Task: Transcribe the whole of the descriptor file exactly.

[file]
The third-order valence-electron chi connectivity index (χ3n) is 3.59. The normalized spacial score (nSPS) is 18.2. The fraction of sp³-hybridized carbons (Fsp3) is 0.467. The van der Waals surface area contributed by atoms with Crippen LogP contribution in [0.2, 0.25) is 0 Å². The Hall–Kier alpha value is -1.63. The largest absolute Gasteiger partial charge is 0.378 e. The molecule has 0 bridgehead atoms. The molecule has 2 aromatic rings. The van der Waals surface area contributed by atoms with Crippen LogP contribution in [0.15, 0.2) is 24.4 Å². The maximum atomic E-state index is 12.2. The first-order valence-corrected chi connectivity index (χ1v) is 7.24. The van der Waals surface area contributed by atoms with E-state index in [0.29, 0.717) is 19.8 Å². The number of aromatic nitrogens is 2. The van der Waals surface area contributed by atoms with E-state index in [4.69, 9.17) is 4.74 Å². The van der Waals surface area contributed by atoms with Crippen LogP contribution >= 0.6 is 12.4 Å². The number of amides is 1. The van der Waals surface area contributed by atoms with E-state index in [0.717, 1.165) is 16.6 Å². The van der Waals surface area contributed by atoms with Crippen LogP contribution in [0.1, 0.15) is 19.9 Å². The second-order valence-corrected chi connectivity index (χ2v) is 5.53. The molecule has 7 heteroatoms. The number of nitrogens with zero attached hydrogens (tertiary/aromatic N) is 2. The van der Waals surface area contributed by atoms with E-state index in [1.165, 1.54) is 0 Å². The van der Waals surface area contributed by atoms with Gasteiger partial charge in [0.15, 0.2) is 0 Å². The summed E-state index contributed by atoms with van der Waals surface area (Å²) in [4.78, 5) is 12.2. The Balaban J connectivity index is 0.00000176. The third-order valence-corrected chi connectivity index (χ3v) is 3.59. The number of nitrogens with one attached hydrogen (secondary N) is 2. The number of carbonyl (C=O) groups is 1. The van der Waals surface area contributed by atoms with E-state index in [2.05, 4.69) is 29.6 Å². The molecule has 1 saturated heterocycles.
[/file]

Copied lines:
The third-order valence-electron chi connectivity index (χ3n) is 3.59. The normalized spacial score (nSPS) is 18.2. The fraction of sp³-hybridized carbons (Fsp3) is 0.467. The van der Waals surface area contributed by atoms with Crippen LogP contribution in [0.2, 0.25) is 0 Å². The Hall–Kier alpha value is -1.63. The largest absolute Gasteiger partial charge is 0.378 e. The molecule has 0 bridgehead atoms. The molecule has 2 aromatic rings. The van der Waals surface area contributed by atoms with Crippen LogP contribution in [0.15, 0.2) is 24.4 Å². The maximum atomic E-state index is 12.2. The first-order valence-corrected chi connectivity index (χ1v) is 7.24. The van der Waals surface area contributed by atoms with E-state index in [0.29, 0.717) is 19.8 Å². The number of aromatic nitrogens is 2. The van der Waals surface area contributed by atoms with E-state index in [4.69, 9.17) is 4.74 Å². The van der Waals surface area contributed by atoms with Crippen LogP contribution >= 0.6 is 12.4 Å². The number of amides is 1. The van der Waals surface area contributed by atoms with E-state index in [0.717, 1.165) is 16.6 Å². The van der Waals surface area contributed by atoms with Crippen LogP contribution in [0.1, 0.15) is 19.9 Å². The second-order valence-corrected chi connectivity index (χ2v) is 5.53. The molecule has 7 heteroatoms. The number of nitrogens with zero attached hydrogens (tertiary/aromatic N) is 2. The van der Waals surface area contributed by atoms with E-state index in [1.165, 1.54) is 0 Å². The van der Waals surface area contributed by atoms with Gasteiger partial charge in [0.15, 0.2) is 0 Å². The summed E-state index contributed by atoms with van der Waals surface area (Å²) in [4.78, 5) is 12.2. The Balaban J connectivity index is 0.00000176. The third-order valence-corrected chi connectivity index (χ3v) is 3.59. The number of nitrogens with one attached hydrogen (secondary N) is 2. The number of carbonyl (C=O) groups is 1. The van der Waals surface area contributed by atoms with E-state index in [2.05, 4.69) is 29.6 Å². The molecule has 1 saturated heterocycles.